Location: Grain, Forage, and Bioenergy Research2012 Annual Report
1a. Objectives (from AD-416):
Objective 1. Identify and characterize WSMV determinant(s) of pathogenicity enhancement (disease synergism) and suppression of the host defense RNA silencing pathway. Objective 2. Identify and characterize WSMV determinant(s) responsible for semipersistent transmission by the wheat curl mite. Objective 3. Develop and evaluate transgenic wheat expressing WSMV non-structural proteins (P1, HC-Pro, P3, NIa) for gene complementation and pathogen-derived resistance to WSMV.
1b. Approach (from AD-416):
Experiments will be conducted using a cloned cDNA copy of the wheat streak mosaic virus (WSMV) genome from which infectious viral RNA is generated in vitro and tested for biological activity in wheat and other cereal species. We will use a Agrobacterium tumefaciens/Nicotiana benthamiana system based on induced silencing of a green fluorescent protein (GFP) transgene. Individual protein coding regions of wheat streak mosaic virus (WSMV) will be cloned into a binary shuttle vector in A. tumefaciens. Each WSMV protein will be tested for the ability to restore GFP expression in infiltrated leaves. Protein domains involved in the suppression phenotype will be identified by in vitro mutagenesis. Effects of mutants on virus pathogenicity will be tested by introducing identified mutations into an infectious WSMV cDNA clone and tested for disease synergism in mixed infections with maize chlorotic mottle virus. Experiments will be done. Yeast two hybrid methodology will be used to determine if potential interactions between WSMV structural proteins (coat protein and NIa) with a known mite transmission determinant, HC-Pro, will be evaluated using immunoprecipitation, yeast two hybrid and in vitro binding assays. Relevant protein domains will be identified by in vitro mutagenesis and evaluated for effects on mite transmission. Four WSMV proteins (P1, HC-Pro, P3, NIa) will be expressed in transgenic wheat and evaluated for trans-complementation with deletion mutants of WSMV. A lethal HC-Pro mutant will be expressed in wheat and evaluated for potential dominant-negative interference effects on WSMV infection. This project has been approved by the University of Nebraska IBC on March 23, 2007 at Biosafety level 2 (BL-2).
3. Progress Report:
This is the final report for 5440-22000-023-00D, which expired in FY 2012 and was replaced by 5440-22000-024-00D. Wheat streak mosaic virus (WSMV) and Triticum mosaic virus (TriMV) are the most important viral pathogens of wheat in the U.S. Great Plains region, and the latter virus was found to be prevalent in the 2008 growing season. Both these viruses are spread from plant to plant by the wheat curl mite. Research was undertaken to understand the etiology of TriMV, and interactions of WSMV and TriMV with wheat and their mite vector. The sequence of TriMV genome was determined and identified as a distinct virus from WSMV. The viral coat protein of TriMV was expressed in bacteria and used to produce a high quality antiserum, providing a much-needed method for high-throughput detection method for the management of TriMV and for germplasm screening in wheat breeding programs. This antiserum also can be used to develop TriMV diagnostic kits by biotech companies. A new wheat variety, Mace, was developed in collaboration with an ARS plant geneticist researcher at Lincoln, NE which provides significant genetic resistance to WSMV and TriMV. Since both viruses are transmitted by the same vector, mixed infections by WSMV and TriMV are expected to be commonplace. In co-infections, WSMV and TriMV synergistically interact with each other resulting in increased virus concentrations in wheat plants which causes severe effects on wheat growth and yield in susceptible cultivars compared to the resistant cultivar Mace. Therefore, cultivar selection will be an important management strategy for the control of the WSMV/TriMV disease complex in wheat. The double virus resistance of Mace should encourage other wheat breeders to incorporate its virus resistance locus in their breeding programs as well. The gene for green fluorescent protein (GFP) was inserted into WSMV genome to form bright fluorescent aggregates in infected cells. The availability of GFP-tagged virus has facilitated rapid monitoring of virus presence/spread within a wheat plant during virus infection. GFP-tagged virus can be used as a non-destructive screening tool in the development of new WSMV-resistant wheat varieties. The GFP-tagged virus will also facilitate examining virus-host and virus-vector interactions to better understand the virus life cycle for possible clues to develop new disease management strategies by breaking the disease cycle. In addition to genetic resistance, plants are known to have innate defenses against invading viruses. In turn, viruses have evolved with proteins to overcome host defense mechanisms. The P1 protein of WSMV was identified as a suppressor of RNA silencing. The coat protein and HC-Pro genes of WSMV were shown to play critical roles in transmission of WSMV by the wheat curl mite. The outcome of this research provides a new WSMV/TriMV disease management strategy to wheat growers, a new tool for breeders to screen for WSMV resistance, a new diagnostic method for TriMV for extension Plant Pathologists, and advances the understanding of WSMV biology.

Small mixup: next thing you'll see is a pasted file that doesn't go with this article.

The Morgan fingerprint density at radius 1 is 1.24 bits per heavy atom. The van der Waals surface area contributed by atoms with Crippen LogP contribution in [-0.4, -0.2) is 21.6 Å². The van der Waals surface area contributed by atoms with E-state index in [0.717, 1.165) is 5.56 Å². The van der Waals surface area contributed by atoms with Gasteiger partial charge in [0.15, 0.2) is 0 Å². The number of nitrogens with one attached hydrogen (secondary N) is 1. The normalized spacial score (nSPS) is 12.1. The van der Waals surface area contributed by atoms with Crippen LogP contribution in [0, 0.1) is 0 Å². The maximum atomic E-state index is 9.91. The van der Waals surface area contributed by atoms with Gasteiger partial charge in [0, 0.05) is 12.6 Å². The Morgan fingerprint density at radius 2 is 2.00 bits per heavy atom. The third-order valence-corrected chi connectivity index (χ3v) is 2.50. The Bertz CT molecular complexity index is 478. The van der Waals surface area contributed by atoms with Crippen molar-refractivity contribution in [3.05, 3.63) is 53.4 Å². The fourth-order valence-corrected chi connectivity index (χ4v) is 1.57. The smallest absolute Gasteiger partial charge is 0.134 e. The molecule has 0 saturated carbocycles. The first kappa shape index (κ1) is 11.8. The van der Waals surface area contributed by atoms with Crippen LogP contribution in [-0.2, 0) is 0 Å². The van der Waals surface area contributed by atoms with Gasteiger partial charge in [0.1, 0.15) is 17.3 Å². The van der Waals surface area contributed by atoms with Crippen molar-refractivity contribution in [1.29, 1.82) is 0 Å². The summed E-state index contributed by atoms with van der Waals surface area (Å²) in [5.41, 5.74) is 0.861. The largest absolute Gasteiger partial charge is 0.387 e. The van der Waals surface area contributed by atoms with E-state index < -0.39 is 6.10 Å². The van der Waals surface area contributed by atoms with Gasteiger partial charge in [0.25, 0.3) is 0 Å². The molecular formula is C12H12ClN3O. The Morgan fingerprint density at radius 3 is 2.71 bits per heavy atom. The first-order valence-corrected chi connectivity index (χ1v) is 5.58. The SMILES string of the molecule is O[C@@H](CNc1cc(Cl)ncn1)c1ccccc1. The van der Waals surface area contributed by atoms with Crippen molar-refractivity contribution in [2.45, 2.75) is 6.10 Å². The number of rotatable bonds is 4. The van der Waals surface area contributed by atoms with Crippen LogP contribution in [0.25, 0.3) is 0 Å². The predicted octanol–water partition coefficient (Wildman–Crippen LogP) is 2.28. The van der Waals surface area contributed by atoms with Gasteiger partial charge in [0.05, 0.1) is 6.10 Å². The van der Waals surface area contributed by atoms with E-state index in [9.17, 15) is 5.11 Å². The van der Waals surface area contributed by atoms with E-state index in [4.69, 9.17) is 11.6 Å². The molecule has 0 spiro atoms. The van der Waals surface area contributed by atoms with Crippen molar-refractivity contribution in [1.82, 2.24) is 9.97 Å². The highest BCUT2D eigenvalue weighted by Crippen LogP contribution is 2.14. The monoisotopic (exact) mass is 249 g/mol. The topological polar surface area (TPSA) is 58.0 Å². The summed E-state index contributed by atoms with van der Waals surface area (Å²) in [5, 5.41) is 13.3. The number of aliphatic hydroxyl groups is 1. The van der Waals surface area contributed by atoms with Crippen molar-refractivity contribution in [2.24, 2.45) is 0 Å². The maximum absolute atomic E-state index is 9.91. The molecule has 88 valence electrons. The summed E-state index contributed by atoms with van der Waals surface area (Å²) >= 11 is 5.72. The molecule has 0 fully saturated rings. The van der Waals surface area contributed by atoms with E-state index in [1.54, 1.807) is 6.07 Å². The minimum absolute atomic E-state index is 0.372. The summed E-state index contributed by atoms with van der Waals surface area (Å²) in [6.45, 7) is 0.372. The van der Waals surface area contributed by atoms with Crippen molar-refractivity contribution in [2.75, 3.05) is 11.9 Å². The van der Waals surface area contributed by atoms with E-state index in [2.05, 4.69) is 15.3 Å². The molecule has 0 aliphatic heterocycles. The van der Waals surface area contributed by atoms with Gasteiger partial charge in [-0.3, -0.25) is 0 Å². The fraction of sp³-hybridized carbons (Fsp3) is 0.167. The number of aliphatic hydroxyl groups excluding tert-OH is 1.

Young, B.A., Stenger, D.C., Ou, F., Morris, T., Tatineni, S., French, R.C. 2012. Tritimovirus P1 functions as a suppressor of RNA silencing and an enhancer of disease symptoms. Virus Research. 163: 672-677.